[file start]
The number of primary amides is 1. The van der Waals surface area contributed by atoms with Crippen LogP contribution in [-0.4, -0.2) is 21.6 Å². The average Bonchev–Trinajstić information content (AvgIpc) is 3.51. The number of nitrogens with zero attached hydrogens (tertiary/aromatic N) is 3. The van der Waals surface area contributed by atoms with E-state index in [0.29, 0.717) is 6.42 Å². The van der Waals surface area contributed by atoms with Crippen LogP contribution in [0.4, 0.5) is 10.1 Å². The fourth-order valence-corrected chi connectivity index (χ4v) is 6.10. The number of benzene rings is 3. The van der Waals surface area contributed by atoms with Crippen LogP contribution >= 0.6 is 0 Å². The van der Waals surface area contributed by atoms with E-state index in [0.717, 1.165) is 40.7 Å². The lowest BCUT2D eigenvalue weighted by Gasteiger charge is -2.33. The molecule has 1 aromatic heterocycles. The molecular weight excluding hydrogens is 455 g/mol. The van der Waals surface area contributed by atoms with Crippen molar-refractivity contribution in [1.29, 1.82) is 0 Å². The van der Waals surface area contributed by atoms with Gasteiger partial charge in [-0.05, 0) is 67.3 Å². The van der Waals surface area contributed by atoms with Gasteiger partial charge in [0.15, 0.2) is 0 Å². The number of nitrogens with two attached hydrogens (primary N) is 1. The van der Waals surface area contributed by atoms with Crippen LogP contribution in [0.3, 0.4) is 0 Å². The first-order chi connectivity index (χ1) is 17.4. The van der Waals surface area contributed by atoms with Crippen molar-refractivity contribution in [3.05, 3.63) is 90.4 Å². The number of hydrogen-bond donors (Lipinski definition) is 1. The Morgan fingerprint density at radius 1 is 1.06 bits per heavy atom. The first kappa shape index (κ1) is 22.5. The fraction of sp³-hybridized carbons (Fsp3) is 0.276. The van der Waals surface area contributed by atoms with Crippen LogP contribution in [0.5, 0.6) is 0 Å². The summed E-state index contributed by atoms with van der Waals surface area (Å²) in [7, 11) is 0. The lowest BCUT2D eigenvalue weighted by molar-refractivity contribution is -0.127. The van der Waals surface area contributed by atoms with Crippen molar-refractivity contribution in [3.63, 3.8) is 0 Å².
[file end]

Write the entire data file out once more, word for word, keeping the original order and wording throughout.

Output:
The number of primary amides is 1. The van der Waals surface area contributed by atoms with Crippen LogP contribution in [-0.4, -0.2) is 21.6 Å². The average Bonchev–Trinajstić information content (AvgIpc) is 3.51. The number of nitrogens with zero attached hydrogens (tertiary/aromatic N) is 3. The van der Waals surface area contributed by atoms with E-state index in [0.29, 0.717) is 6.42 Å². The van der Waals surface area contributed by atoms with Crippen LogP contribution in [0.4, 0.5) is 10.1 Å². The fourth-order valence-corrected chi connectivity index (χ4v) is 6.10. The number of benzene rings is 3. The van der Waals surface area contributed by atoms with Crippen LogP contribution >= 0.6 is 0 Å². The van der Waals surface area contributed by atoms with E-state index in [0.717, 1.165) is 40.7 Å². The lowest BCUT2D eigenvalue weighted by Gasteiger charge is -2.33. The molecule has 1 aromatic heterocycles. The molecular weight excluding hydrogens is 455 g/mol. The van der Waals surface area contributed by atoms with Crippen molar-refractivity contribution in [1.29, 1.82) is 0 Å². The van der Waals surface area contributed by atoms with Gasteiger partial charge in [-0.05, 0) is 67.3 Å². The van der Waals surface area contributed by atoms with Gasteiger partial charge in [0.15, 0.2) is 0 Å². The number of nitrogens with two attached hydrogens (primary N) is 1. The van der Waals surface area contributed by atoms with Crippen LogP contribution in [0.3, 0.4) is 0 Å². The first-order chi connectivity index (χ1) is 17.4. The van der Waals surface area contributed by atoms with Crippen molar-refractivity contribution in [3.05, 3.63) is 90.4 Å². The number of hydrogen-bond donors (Lipinski definition) is 1. The Morgan fingerprint density at radius 1 is 1.06 bits per heavy atom. The first kappa shape index (κ1) is 22.5. The fraction of sp³-hybridized carbons (Fsp3) is 0.276. The van der Waals surface area contributed by atoms with Crippen LogP contribution in [0.5, 0.6) is 0 Å². The summed E-state index contributed by atoms with van der Waals surface area (Å²) in [7, 11) is 0. The lowest BCUT2D eigenvalue weighted by molar-refractivity contribution is -0.127. The van der Waals surface area contributed by atoms with Crippen molar-refractivity contribution in [3.63, 3.8) is 0 Å².